Only the Mayas, who lived in Mexico and Central America, had a written language. The other Indians made many pictographs (pictures or symbols expressing ideas; called petroglyphs when made on stone). In place of writing, the Incas of Peru devised the quipu, consisting of cords of different lengths and colors, which, by the arrangement of knots, recorded accounts and events. Smoke signals conveyed only a few simple ideas, and usually required prearrangement.

During the early 19th century, Sequoya, a Cherokee, devised a system of writing used in printing newspapers and books for his people.

Family Life

In many tribes descent was through the mother, and children were members of the mother's clan. There was little distinction between mother and aunt, father and uncle, brother or sister and cousin. This wide relationship was the basis of a clan, which might be scattered through several bands or villages of a tribe. Marriage within clans was almost always taboo. Plural marriage was common; often a man would marry sisters of the same family.

Indians were generally indulgent with children, seldom punishing them, but taking great pains in training them.

Religion and Ceremony

Myths and folk tales are in great variety among tribes, most of them showing belief in magic power possessed by the forces of nature. The Great Spirit was not all-powerful, and the Evil Spirit might be a part of him. Old Man, of the Blackfeet Indians, was the creator, but he could be tricky, mean, and sometimes evil, and sometimes he overreached himself and was defeated. Similar was Old Man Coyote, of the Crows. Sun, his wife Moon, and their son Morning Star were powerful persons, but had frailties similar to those of the Greek gods.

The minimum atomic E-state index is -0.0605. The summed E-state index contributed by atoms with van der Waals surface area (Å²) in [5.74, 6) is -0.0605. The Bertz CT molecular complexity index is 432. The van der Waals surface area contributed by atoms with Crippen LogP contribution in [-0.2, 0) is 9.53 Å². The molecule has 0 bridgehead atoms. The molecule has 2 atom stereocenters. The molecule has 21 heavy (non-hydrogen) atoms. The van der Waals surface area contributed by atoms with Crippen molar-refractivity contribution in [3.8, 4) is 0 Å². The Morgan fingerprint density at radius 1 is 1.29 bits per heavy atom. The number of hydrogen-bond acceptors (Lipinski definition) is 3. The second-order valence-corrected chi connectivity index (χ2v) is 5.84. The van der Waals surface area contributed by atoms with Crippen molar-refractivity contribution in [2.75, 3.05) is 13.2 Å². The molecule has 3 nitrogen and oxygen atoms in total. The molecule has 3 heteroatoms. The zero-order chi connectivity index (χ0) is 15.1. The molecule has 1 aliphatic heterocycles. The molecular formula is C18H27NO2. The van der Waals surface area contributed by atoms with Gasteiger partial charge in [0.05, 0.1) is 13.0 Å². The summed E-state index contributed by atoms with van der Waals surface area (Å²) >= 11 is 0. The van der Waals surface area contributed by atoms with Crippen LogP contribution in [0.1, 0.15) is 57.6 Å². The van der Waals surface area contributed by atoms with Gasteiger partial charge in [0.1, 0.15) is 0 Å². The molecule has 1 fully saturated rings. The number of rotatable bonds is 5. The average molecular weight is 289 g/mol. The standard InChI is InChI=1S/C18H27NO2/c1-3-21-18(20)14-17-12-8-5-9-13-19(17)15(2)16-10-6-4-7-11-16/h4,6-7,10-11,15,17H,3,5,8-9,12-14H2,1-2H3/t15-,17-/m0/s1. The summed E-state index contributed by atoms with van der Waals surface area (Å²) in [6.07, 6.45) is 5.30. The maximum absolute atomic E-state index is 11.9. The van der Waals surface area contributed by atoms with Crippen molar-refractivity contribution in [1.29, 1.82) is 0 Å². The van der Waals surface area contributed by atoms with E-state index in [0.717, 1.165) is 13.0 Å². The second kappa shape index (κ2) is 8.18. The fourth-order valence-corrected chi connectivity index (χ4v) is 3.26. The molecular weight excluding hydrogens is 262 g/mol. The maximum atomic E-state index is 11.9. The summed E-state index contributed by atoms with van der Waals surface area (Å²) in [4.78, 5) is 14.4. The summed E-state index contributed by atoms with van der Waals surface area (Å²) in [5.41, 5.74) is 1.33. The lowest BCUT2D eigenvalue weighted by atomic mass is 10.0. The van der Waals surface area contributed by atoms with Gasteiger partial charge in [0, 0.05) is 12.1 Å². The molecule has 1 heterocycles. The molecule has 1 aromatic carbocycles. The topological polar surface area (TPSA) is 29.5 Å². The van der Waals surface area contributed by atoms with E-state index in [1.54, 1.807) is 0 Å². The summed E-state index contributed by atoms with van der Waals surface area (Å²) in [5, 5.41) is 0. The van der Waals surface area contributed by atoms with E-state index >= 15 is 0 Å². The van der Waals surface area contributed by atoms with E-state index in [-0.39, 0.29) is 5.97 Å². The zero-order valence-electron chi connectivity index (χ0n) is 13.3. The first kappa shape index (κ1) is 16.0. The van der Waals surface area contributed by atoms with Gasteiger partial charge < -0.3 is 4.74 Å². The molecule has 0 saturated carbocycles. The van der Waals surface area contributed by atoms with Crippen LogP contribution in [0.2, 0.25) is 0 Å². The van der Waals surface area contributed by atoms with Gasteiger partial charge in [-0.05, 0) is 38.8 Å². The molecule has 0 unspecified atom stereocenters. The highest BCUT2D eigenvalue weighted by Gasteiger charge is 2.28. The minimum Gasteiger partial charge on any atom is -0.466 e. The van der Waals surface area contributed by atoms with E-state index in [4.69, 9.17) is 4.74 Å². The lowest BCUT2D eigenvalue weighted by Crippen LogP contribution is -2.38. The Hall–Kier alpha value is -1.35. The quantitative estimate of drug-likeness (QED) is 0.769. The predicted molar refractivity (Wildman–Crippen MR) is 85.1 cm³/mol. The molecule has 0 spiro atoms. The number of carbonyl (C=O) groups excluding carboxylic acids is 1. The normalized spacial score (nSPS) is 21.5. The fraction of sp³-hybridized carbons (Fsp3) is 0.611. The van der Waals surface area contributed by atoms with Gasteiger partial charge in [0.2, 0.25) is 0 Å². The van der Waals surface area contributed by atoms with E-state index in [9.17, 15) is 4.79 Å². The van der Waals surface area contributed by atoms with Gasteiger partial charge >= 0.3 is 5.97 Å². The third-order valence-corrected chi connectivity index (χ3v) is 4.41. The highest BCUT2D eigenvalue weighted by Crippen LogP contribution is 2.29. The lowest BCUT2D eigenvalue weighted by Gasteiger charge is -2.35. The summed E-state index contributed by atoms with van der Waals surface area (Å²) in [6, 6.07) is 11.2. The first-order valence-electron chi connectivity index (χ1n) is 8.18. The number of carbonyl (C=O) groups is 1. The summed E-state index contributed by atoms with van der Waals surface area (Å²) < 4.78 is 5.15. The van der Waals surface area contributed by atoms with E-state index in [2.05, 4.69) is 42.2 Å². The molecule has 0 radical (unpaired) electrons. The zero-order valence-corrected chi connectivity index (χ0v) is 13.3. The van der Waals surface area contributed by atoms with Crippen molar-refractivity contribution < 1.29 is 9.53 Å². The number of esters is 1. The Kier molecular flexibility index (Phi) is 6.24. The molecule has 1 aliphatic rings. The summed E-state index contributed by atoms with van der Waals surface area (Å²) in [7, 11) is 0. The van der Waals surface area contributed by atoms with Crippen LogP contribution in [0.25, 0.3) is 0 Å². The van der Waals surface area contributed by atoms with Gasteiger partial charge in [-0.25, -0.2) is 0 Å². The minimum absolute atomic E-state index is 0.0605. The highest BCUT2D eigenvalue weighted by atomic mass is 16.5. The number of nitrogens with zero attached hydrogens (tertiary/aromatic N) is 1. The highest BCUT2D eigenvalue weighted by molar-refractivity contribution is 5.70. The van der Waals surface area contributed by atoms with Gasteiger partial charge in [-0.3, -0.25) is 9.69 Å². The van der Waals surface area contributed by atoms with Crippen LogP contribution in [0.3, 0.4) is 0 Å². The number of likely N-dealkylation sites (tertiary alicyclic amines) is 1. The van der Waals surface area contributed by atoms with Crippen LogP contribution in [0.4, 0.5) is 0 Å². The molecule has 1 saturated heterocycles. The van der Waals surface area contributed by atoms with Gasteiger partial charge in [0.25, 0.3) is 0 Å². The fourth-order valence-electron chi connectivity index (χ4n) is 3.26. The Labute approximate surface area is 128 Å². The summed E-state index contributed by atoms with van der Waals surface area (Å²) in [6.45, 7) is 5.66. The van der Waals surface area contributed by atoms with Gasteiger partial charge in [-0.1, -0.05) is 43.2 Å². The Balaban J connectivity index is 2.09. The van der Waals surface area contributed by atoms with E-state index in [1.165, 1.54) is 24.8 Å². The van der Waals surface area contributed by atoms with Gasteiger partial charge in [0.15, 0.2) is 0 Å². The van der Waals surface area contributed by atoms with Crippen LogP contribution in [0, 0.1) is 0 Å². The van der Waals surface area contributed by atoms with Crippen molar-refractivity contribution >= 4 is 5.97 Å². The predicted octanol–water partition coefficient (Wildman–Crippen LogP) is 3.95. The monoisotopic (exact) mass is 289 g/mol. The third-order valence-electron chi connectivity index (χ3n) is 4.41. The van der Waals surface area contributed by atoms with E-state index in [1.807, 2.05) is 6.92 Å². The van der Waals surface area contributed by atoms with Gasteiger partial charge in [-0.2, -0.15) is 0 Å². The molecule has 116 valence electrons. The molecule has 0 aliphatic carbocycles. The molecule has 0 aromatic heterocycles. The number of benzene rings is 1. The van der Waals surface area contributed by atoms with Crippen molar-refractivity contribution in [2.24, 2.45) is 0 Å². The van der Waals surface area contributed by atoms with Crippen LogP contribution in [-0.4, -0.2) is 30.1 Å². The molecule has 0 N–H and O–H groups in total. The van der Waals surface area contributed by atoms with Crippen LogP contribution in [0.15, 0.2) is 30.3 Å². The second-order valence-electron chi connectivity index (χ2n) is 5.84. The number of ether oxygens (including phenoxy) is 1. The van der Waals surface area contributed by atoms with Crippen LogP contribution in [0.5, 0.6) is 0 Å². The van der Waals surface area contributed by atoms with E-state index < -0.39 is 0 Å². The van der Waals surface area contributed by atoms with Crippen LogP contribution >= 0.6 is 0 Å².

The sun dance of many Plains tribes was dedicated to the sun, but these Indians were not exclusively sun worshipers. There were many dances whose purpose was to gain benefits from the deities—for example, the buffalo dance, corn dance, and rain dance.

Young warriors sought individual aid by prolonged fasting and prayer in solitude. They might dream that an animal or bird spoke to them; the creature would then become the personal “medicine” (guiding spirit) of the fasting warrior.


The Iroquois had a well-organized confederacy and decided issues around a council fire. Sioux buffalo hunting and Pueblo agriculture were highly organized communal efforts, as were many religious festivals. Tribal councils, however, generally had little control over the individual, and chiefs governed only by the powers of personal leadership. Crime was largely a personal matter. Murder might be avenged by relatives of the victim, or an indemnity might be paid by the killer.

Secret societies of warriors often exercised considerable police power and directed hunts and tribal migrations.

Warfare was almost entirely a matter of personal leadership. A young warrior would announce that he planned a raid; those who wished, joined him. If he were uniformly successful he would become a popular war chief. Warfare was a normal state; other tribes were either allies or enemies.